These back muscles run from the forehead, down the back all the way to the arch of the feet creating a natural line of pull to resist the flexors in the anterior body. “You don’t want to pull on those natural curves,” she said.
Men who follow Michaelle’s YogAlign approach like it because it doesn’t hurt. “They feel really good, because they don’t have to do anything that’s uncomfortable,” she said.
Why you don’t feel yoga injuries right away
Oddly enough, pain from a yoga injury doesn’t occur right away. You might be extending during class, and everything feels fine. But when you’re walking the dog an hour later, you feel the pain.
This a “blind spot” for yoga teachers, Michaelle says. It occurs because you’re loosening tissues and ligaments in the body, moving contrary to how the body is supposed to work. “Animals don’t stretch,” she said. “It’s not natural to hold a stretch for minutes.”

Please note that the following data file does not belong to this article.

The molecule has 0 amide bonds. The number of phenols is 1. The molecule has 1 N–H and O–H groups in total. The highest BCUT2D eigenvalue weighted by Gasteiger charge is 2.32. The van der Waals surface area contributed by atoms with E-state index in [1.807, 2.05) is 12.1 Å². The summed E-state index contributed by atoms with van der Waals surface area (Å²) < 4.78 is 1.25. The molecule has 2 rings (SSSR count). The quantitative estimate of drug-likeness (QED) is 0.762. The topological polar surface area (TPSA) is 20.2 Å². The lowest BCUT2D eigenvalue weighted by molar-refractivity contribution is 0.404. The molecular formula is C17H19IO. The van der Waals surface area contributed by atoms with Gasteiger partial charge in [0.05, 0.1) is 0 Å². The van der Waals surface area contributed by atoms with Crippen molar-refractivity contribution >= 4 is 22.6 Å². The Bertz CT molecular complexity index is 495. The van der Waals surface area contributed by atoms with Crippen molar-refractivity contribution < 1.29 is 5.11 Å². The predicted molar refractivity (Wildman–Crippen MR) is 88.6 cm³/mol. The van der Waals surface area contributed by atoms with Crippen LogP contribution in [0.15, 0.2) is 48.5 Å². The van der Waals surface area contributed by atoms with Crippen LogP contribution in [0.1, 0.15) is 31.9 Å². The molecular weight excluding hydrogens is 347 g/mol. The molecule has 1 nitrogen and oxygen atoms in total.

She believes that being able to flop over with knees straight is actually a “pathology.” She avoids any types of poses that flattens the curve of the sacrum. Listen to this expert interview to hear the types of yoga poses she recommends.
How to make yoga poses safer
To avoid the “blind spots” that can cause yoga injuries, Michaelle offers the following tips:
1. Revise the breathing process
Have you ever noticed how difficult it can be to maintain a steady breathing routine during yoga? That’s because your body is struggling with the position and won’t allow you to breathe in a relaxed manner.